Velvet Belly lanternshark Facts
- Perhaps most notably, the distinctive term Velvet Belly lanternshark serves as the common name of a particular species of dogshark. Placed in the Etmopteridae Family, the fascinating species also bears the scientific name of the Etmopterus spinax.
- Some people simply refer to this remarkable variety of shark as the Velvet Belly. But, by any name, it’s a fascinating species. The renowned Swedish botanist and zoologist Carl Linnaeus was the first scientist to officially recognize the distinctive species.
- This action occurred in the year 1758. This notation first appeared in that year’s issue of his Systema Naturae, which forms the basis of modern taxonomy. The somewhat unusual common name derives from a characteristic of its physical appearance.
- Fortunately, it also boasts one uncommon trait. That’s the simple fact that, for the moment, it appears to be maintaining a stable population base. The IUCN, therefore currently lists the amazing Velvet Belly Lanternshark as Least Concern.
- This fortunate, though uncommon, status appears on the organization’s Red List. Despite the status, however, some concern exists. These partly occur due to heavy commercial fishing in its area. It also likely faces the danger of climate change.
Velvet Belly lanternshark Physical Description
For all its other incredible features, the fascinating Velvet Belly lanternshark nevertheless remains a physically quite small variety of shark. This particular type of shark additionally also displays the physiological characteristic of sexual dimorphism.
With this, the fascinating animal follows the pattern of the majority of related creatures. In its particular case, this trait displays itself in terms of physical size. This trait further results in the females attaining a somewhat larger size than the males.
Overall, however, it remains a small variety of shark, regardless of gender. In point of fact, the maximum recorded length of this shark actually only measures 24 in (60 cm). An average size, though, appears smaller, and only equals about 18 in (45 cm).
The name of the Velvet Belly lanternshark derives from its physical appearance. More precisely, the distinctive term comes from the fact of its black underside. This remains in stark contrast with the light brown appearing on the rest of its body.
The body itself also has a noticeably relatively robust shape to it. The species also possess a comparatively long and wide snout. This feature also develops as quite flattened in structure. It also possesses thin, smooth lips, and five pairs of gill slits.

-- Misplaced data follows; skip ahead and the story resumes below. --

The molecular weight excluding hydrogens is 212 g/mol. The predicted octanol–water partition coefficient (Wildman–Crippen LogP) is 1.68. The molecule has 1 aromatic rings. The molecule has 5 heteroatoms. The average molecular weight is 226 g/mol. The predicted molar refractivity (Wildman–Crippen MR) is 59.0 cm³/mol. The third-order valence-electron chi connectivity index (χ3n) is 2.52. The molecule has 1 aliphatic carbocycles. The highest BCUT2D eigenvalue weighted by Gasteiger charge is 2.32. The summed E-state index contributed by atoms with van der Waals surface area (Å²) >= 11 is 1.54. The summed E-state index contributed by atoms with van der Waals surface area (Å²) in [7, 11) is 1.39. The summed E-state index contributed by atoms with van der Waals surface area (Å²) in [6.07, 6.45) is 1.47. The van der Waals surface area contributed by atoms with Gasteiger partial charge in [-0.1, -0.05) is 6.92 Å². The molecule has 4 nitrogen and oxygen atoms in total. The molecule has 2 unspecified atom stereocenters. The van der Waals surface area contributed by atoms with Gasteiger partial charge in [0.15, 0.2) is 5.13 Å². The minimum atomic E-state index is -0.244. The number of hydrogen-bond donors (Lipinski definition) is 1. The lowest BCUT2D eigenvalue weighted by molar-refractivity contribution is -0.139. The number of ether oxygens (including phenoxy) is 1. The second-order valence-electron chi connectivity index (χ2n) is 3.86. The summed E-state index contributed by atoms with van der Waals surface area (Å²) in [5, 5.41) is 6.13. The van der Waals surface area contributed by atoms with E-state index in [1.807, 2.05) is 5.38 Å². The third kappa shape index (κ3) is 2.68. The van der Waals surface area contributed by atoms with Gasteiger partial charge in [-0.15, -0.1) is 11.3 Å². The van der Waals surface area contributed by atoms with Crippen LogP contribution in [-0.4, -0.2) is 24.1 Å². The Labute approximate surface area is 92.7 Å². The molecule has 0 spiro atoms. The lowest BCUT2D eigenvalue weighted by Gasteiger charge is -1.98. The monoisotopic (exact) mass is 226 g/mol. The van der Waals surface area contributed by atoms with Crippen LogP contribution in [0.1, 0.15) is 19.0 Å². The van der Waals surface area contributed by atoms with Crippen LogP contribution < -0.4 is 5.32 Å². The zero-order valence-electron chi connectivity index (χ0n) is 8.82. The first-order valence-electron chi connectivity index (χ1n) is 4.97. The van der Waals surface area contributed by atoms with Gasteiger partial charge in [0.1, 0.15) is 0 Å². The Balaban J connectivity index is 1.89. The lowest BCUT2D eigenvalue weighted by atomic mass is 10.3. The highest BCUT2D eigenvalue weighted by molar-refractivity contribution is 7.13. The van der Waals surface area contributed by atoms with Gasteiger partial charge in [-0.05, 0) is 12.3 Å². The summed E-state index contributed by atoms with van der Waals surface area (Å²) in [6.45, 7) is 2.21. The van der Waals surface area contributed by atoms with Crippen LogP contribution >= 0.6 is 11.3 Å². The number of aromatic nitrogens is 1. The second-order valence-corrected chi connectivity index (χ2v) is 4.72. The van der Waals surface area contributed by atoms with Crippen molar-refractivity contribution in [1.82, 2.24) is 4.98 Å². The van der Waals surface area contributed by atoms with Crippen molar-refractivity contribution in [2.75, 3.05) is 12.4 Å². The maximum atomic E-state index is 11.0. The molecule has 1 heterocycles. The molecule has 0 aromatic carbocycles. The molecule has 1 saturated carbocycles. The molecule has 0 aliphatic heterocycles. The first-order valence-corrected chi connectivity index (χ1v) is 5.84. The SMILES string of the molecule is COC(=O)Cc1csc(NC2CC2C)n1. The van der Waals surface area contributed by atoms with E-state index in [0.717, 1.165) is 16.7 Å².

- Kingdom: Animlia
- Phylum: Chordata
- Class: Chondrichthyes
- Order: Squaliformes
- Family: Etmopteridae
- Genus: Etmopterus
- Species: E. spinax
Velvet Belly lanternshark Distribution, Habitat, and Ecology
Somewhat surprisingly, the remarkable species known as the Velvet Belly lanternshark possesses an extremely wide range of habitation. To be more precise, this endemic habitat range includes an enormous portion of the Atlantic Ocean.
More precisely, this range begins near the country of Iceland in the north. Then, it extends to the waters of Gabon, on the west coast of the continent of Africa. Quite unfortunately, it presently remains unknown if this range ever extended further.
Throughout the entirety of its range, however, another factor stands out. That’s the fact that the unique shark has distinct preferences for its choice of habitat. For one, this incredible species typically prefers to live over areas of the continental shelf.
The marvel of Nature also frequently lives in a great range of depths. In point of fact, this range extends from as shallow as 66 ft (20 m), to as deep as 8,170 ft (2,490 m). The great majority of individuals nevertheless live between 660 – 1,640 ft (200 – 500 m).
Much like most other known sharks, the fabulous Velvet Belly lanternshark feeds as a highly generalist predator. In its specific case, however, its diet consists principally of such prey as small cephalopods, crustaceans, and various small small fish.
The precise diet of individuals very commonly varies significantly. This characteristic extends throughout the entirety of its known range of habitation. Understandably, this differentiation occurs simply because of the variation of prey in its region.